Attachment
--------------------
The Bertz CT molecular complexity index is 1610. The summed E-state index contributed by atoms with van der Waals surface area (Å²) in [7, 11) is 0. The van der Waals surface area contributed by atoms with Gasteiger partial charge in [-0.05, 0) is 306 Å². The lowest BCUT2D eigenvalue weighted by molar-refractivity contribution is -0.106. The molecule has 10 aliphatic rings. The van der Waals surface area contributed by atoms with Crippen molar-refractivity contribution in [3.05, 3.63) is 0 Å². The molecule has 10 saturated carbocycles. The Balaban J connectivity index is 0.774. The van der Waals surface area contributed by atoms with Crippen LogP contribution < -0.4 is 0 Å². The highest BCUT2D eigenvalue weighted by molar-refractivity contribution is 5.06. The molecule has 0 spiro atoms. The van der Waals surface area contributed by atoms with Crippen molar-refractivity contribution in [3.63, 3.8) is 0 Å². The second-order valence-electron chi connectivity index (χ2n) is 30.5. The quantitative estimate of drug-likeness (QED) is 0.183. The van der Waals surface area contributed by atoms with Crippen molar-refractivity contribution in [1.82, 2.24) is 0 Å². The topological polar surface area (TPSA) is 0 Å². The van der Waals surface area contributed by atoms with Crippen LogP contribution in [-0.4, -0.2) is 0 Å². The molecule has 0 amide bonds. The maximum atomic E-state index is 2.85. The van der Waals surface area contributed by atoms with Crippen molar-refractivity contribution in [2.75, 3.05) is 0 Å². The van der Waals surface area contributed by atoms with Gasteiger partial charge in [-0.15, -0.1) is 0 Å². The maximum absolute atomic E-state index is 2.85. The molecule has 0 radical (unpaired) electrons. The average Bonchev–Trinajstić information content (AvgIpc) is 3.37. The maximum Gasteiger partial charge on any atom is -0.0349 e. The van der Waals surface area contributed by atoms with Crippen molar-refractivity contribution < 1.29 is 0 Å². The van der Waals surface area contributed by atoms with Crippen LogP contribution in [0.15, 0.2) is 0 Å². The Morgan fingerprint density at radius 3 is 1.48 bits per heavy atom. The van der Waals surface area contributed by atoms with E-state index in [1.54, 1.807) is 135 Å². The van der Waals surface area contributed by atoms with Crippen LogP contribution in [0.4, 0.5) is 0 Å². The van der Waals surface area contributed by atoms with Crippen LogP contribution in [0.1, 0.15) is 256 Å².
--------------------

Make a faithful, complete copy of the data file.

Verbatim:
The Bertz CT molecular complexity index is 1610. The summed E-state index contributed by atoms with van der Waals surface area (Å²) in [7, 11) is 0. The van der Waals surface area contributed by atoms with Gasteiger partial charge in [-0.05, 0) is 306 Å². The lowest BCUT2D eigenvalue weighted by molar-refractivity contribution is -0.106. The molecule has 10 aliphatic rings. The van der Waals surface area contributed by atoms with Crippen molar-refractivity contribution in [3.05, 3.63) is 0 Å². The molecule has 10 saturated carbocycles. The Balaban J connectivity index is 0.774. The van der Waals surface area contributed by atoms with Crippen LogP contribution < -0.4 is 0 Å². The highest BCUT2D eigenvalue weighted by molar-refractivity contribution is 5.06. The molecule has 0 spiro atoms. The van der Waals surface area contributed by atoms with Crippen molar-refractivity contribution in [3.63, 3.8) is 0 Å². The second-order valence-electron chi connectivity index (χ2n) is 30.5. The quantitative estimate of drug-likeness (QED) is 0.183. The van der Waals surface area contributed by atoms with Crippen molar-refractivity contribution in [1.82, 2.24) is 0 Å². The topological polar surface area (TPSA) is 0 Å². The van der Waals surface area contributed by atoms with Crippen LogP contribution in [-0.4, -0.2) is 0 Å². The molecule has 0 amide bonds. The maximum atomic E-state index is 2.85. The van der Waals surface area contributed by atoms with Crippen molar-refractivity contribution in [2.75, 3.05) is 0 Å². The van der Waals surface area contributed by atoms with Gasteiger partial charge in [-0.15, -0.1) is 0 Å². The maximum absolute atomic E-state index is 2.85. The molecule has 0 radical (unpaired) electrons. The average Bonchev–Trinajstić information content (AvgIpc) is 3.37. The maximum Gasteiger partial charge on any atom is -0.0349 e. The van der Waals surface area contributed by atoms with Crippen molar-refractivity contribution < 1.29 is 0 Å². The van der Waals surface area contributed by atoms with Crippen LogP contribution in [0.15, 0.2) is 0 Å². The Morgan fingerprint density at radius 3 is 1.48 bits per heavy atom. The van der Waals surface area contributed by atoms with E-state index in [1.54, 1.807) is 135 Å². The van der Waals surface area contributed by atoms with Crippen LogP contribution in [0.4, 0.5) is 0 Å². The van der Waals surface area contributed by atoms with Crippen LogP contribution in [0.1, 0.15) is 256 Å².